The left-wing government is urging conservatives to reconsider their rejection of a proposal to deal with secret documents on the firing of two infectious scientists.
The case led to a parliamentary showdown in June last year, with opposition parties coming together and citing parliamentary privilege to order the government to publish records of the case.
The Liberals would not hand over the documents to the House of Commons. Instead, before Christmas, they proposed handing over the records to a special party committee of MPs and leaving it to three retired judges to decide what could be made public.
Opposition leader Erin O’Toole has already rejected the proposal, saying he wants the Liberals to stick to a plan they first launched in June last year to have documents from the lower house’s veterinarian delivered to MPs. Mr. O’Toole also suggested the director of the Canadian Security Intelligence Service, David Vigneault, and Canada’s National Security Adviser, then consider what information to edit.
On Tuesday, Prime Minister Mark Holland wrote a letter to his Conservative counterpart, Gérard Deltell, saying that national security experts support the liberal compromise, which would give MPs access to the secret documents without compromising national security.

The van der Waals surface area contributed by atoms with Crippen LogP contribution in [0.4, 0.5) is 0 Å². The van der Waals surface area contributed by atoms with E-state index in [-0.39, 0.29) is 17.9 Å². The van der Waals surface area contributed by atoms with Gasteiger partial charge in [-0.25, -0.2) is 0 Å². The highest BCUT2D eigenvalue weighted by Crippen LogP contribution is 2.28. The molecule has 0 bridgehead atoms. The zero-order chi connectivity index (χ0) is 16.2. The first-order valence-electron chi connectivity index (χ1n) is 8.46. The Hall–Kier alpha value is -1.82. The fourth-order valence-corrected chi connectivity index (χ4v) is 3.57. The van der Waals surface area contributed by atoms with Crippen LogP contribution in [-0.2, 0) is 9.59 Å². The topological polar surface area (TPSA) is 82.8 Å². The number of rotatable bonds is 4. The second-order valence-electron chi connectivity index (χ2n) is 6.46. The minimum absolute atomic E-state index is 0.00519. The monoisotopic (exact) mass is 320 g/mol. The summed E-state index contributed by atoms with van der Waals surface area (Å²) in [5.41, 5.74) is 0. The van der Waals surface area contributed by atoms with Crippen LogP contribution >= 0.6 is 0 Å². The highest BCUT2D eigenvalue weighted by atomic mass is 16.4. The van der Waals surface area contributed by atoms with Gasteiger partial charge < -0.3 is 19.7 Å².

CSIS first warned Ottawa of national security concerns from two researchers at the top disease laboratory
“Simply put, they strongly warn that if the government allows the House of Commons to decide which classified documents to publish, Canada’s access to intelligence from international allies could be ‘seriously threatened,'” he wrote. Netherlands.
In an interview, Mr. The Netherlands that the NDP and the Bloc Québécois have not said no to the proposal, but that they are waiting for the wording of a memorandum of understanding on how the committee will work. He warned that the government could continue alone with the other parties if the Conservatives do not want to reconsider.
“We’ll have to consider working with those who are willing to participate in a fair process … but that’s certainly not my preference,” he said.
The experts quoted by Mr Holland were former Privy Council officials Greg Fyffe and Jim Mitchell, as well as former Canadian Ambassador to Washington Michael Kergin. They wrote a statement in The Globe and Mail in which they argued that the liberal proposal was a victory for the opposition parties to gain access to secret documents without harming Canada’s security and intelligence capabilities.
Holland said he also wonders if the Conservatives would want the CSIS director and the prime minister’s national security adviser to help the Commons Clerk review the documents, as they are actually reporting to Justin Trudeau – while the three retired judges would be selected by committees of MPs.
“We remain ready to work with all parties to reach agreement on this issue,” he said.
Conservative foreign critic Michael Chong said the party did not intend to change its position. He said the executive branch of government is accountable to the legislature and can not ignore the will of the House of Commons to produce documents.